13 Dec 2009
- Written by Zaid Mohammed (T&T Newsday)
- Hits: 1422
The Caribbean possesses a wealth of natural football talent but sustained programmes to nurture and harness it will determine whether the players attain the highest levels of their ability.
This striking observation was made yesterday by Ged McNamee, Sunderland’s Academy of Light manager yesterday at a media conference at Digicel’s Head Office, Maraval Road in Port-of-Spain.
Saying football was not rocket science, McNamee stressed the importance to allowing the young footballers the opportunity to develop their craft in a simple manner. Accompanying McNamee to Trinidad and Tobago is Sunderland Academy Head Coach Carlton Fairweather.
Present too at the head table were Niall Dorian, Digicel Trinidad’s Chief Executive Officer; Dexter Skeene, CEO of the TT Pro League; and Wayne Riley, chairman of the Local Organising Committee for the FIFA Women’s Under-17 World Cup to be staged here.
McNamee said he got an opportunity to make a quick evaluation of local footballers in action and was impressed with what he saw during the first half of the Digicel Pro Bowl Final between Joe Public and Caledonia at the Marvin Lee Stadium, Macoya on Friday night.
He also got a useful insight on the challenges faced by local coaches during a “Coach-to-Coach” session yesterday morning when the three-day Digicel/Sunderland AFC Football Clinic kicked off.
McNamee said special emphasis at the clinic will be placed on the technical aspects of a player’s development which empowers them to adapt and keep pace with the modern game.
McNamee said at Sunderland, the youngsters enter the academy as early as eight years old where they are taught the basics of the game and groomed into allround footballers capable of taking their place in the top levels of the game.
McNamee acknowledged that great players are born with their unique gifts and singled out England striker Wayne Rooney of Manchester United and Argentinian FIFA “World Player of the Year” Lionel Messi of Barcelona as “exceptional” but pointed that they also needed to constantly develop their game and sharpen their skills.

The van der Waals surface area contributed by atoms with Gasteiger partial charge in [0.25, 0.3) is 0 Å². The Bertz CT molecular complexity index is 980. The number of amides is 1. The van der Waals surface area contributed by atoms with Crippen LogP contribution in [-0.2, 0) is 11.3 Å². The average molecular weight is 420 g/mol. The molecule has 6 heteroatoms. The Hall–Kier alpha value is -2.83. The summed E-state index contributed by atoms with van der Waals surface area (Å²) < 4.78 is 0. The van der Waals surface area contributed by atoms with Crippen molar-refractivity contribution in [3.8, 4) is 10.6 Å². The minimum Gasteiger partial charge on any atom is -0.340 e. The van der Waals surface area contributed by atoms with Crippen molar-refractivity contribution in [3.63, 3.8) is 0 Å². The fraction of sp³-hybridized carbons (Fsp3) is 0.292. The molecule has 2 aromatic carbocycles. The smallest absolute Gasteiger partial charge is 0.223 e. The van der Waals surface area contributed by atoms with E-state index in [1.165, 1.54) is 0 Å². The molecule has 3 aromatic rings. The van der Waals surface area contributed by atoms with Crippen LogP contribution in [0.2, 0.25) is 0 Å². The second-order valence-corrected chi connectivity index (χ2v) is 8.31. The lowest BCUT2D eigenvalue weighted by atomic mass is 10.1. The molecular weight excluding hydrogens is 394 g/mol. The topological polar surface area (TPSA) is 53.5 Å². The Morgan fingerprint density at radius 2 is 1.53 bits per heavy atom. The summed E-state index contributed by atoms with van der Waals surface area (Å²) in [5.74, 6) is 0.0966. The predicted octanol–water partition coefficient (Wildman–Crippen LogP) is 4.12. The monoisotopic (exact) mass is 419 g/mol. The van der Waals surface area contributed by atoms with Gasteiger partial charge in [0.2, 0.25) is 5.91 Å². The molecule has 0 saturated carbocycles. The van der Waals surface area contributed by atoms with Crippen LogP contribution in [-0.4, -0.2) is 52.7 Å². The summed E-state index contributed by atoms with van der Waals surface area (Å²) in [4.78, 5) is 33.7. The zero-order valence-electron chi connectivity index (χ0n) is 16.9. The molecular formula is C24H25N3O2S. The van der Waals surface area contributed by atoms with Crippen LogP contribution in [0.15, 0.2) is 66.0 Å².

McNamee also highlighted the mental aspect of the young player’s development pointing out that everyone is human and prone to mistakes saying they must not be frightened of failure nor be intimidated by their coaches.
Digicel CEO Dorian in his opening address expressed his delight at the visit of the two Sunderland coaches to share their knowledge and expertise with junior coaches and players representing the ten clubs in the TT Pro League.
He urged the coaches participating in the programme to grasp the opportunity to learn from the visitors and make their contribution in placing Trinidad and Tobago on the world football map.
Riley, who represented TT Football Federation Special Advisor Jack Warner who was unable to attend the function yesterday, expressed his gratitude to Digicel for their continued support for the training and development of the young footballers.
He said the Digicel Kick-Start Clinics, presided over by former Liverpool and England star John Barnes earlier this year, greatly contributed to the unearthing of several young players throughout the Caribbean.
He was also appreciative of Digicel’s involvement in sending the young Caribbean stars for a short stint at the Sunderland Academy of Light for advanced training which he said benefitted them immensely.
Riley said Digicel envisioned the youngsters’ development in incremental steps but it has in fact enabled a quantum leap to global excellence bringing tactical and technical expertise to the players.
He said the Digicel/Sunderland Football Clinic enters a new, exciting phase as it specifically targets coaches and propels along the standardisation of coaching techniques locally.
TT Pro League CEO Skeene in his presentation noted that the future of football lies at the feet of the youth footballers and called on them to adapt to the continuing evolution of the game.
He also urged the coaches to be constantly improving and seize the opportunity to learn and pass on the new ideas to the decision-makers in their clubs.
Skeene said the Pro League places great emphasis on youth development as evidenced by their programmes focussing on the Under-17s. He also announced that the TT Pro League will soon embark on a series of lectures and seminars to benefit the personal development of the footballers.
Skeene also lamented the fact that coaches do not get the mileage they deserve and their importance in producing top class players has not been fully recognised.
He said Digicel’s involvement in the development programmes “is a not an expenditure but an investment, a duty, a responsibility and an obligation.”